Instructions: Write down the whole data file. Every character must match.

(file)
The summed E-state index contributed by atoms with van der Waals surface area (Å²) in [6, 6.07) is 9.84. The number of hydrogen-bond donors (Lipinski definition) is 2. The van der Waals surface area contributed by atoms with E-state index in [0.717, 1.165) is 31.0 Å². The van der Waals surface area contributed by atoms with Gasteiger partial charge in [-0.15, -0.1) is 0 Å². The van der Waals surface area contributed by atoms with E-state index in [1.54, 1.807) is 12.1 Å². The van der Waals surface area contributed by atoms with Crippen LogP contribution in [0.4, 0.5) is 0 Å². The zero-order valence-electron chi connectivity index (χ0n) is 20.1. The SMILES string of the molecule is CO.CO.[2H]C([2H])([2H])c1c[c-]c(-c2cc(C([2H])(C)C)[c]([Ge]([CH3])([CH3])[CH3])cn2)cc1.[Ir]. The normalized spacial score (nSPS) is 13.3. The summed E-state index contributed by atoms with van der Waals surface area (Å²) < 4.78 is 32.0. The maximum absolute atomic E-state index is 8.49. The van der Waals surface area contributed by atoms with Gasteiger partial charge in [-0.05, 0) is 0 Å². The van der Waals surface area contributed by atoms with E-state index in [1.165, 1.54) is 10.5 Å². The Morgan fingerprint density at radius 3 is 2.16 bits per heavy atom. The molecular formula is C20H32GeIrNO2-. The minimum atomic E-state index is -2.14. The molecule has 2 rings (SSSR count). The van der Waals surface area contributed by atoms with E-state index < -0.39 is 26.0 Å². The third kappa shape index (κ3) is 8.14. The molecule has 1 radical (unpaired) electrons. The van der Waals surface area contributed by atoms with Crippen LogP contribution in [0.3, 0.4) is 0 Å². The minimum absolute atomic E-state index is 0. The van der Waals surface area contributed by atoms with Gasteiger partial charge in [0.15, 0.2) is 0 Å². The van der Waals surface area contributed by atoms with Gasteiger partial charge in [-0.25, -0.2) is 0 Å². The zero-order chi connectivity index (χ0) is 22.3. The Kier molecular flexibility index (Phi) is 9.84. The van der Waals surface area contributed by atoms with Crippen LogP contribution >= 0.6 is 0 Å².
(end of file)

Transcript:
The summed E-state index contributed by atoms with van der Waals surface area (Å²) in [6, 6.07) is 9.84. The number of hydrogen-bond donors (Lipinski definition) is 2. The van der Waals surface area contributed by atoms with E-state index in [0.717, 1.165) is 31.0 Å². The van der Waals surface area contributed by atoms with Gasteiger partial charge in [-0.15, -0.1) is 0 Å². The van der Waals surface area contributed by atoms with E-state index in [1.54, 1.807) is 12.1 Å². The van der Waals surface area contributed by atoms with Crippen LogP contribution in [0.4, 0.5) is 0 Å². The zero-order valence-electron chi connectivity index (χ0n) is 20.1. The SMILES string of the molecule is CO.CO.[2H]C([2H])([2H])c1c[c-]c(-c2cc(C([2H])(C)C)[c]([Ge]([CH3])([CH3])[CH3])cn2)cc1.[Ir]. The normalized spacial score (nSPS) is 13.3. The summed E-state index contributed by atoms with van der Waals surface area (Å²) < 4.78 is 32.0. The maximum absolute atomic E-state index is 8.49. The van der Waals surface area contributed by atoms with Gasteiger partial charge in [-0.05, 0) is 0 Å². The van der Waals surface area contributed by atoms with E-state index in [1.165, 1.54) is 10.5 Å². The Morgan fingerprint density at radius 3 is 2.16 bits per heavy atom. The molecular formula is C20H32GeIrNO2-. The minimum atomic E-state index is -2.14. The molecule has 2 rings (SSSR count). The van der Waals surface area contributed by atoms with E-state index < -0.39 is 26.0 Å². The third kappa shape index (κ3) is 8.14. The molecule has 1 radical (unpaired) electrons. The van der Waals surface area contributed by atoms with Crippen LogP contribution in [0.3, 0.4) is 0 Å². The minimum absolute atomic E-state index is 0. The van der Waals surface area contributed by atoms with Gasteiger partial charge in [0.15, 0.2) is 0 Å². The van der Waals surface area contributed by atoms with Gasteiger partial charge in [-0.25, -0.2) is 0 Å². The zero-order chi connectivity index (χ0) is 22.3. The Kier molecular flexibility index (Phi) is 9.84. The van der Waals surface area contributed by atoms with Crippen LogP contribution >= 0.6 is 0 Å².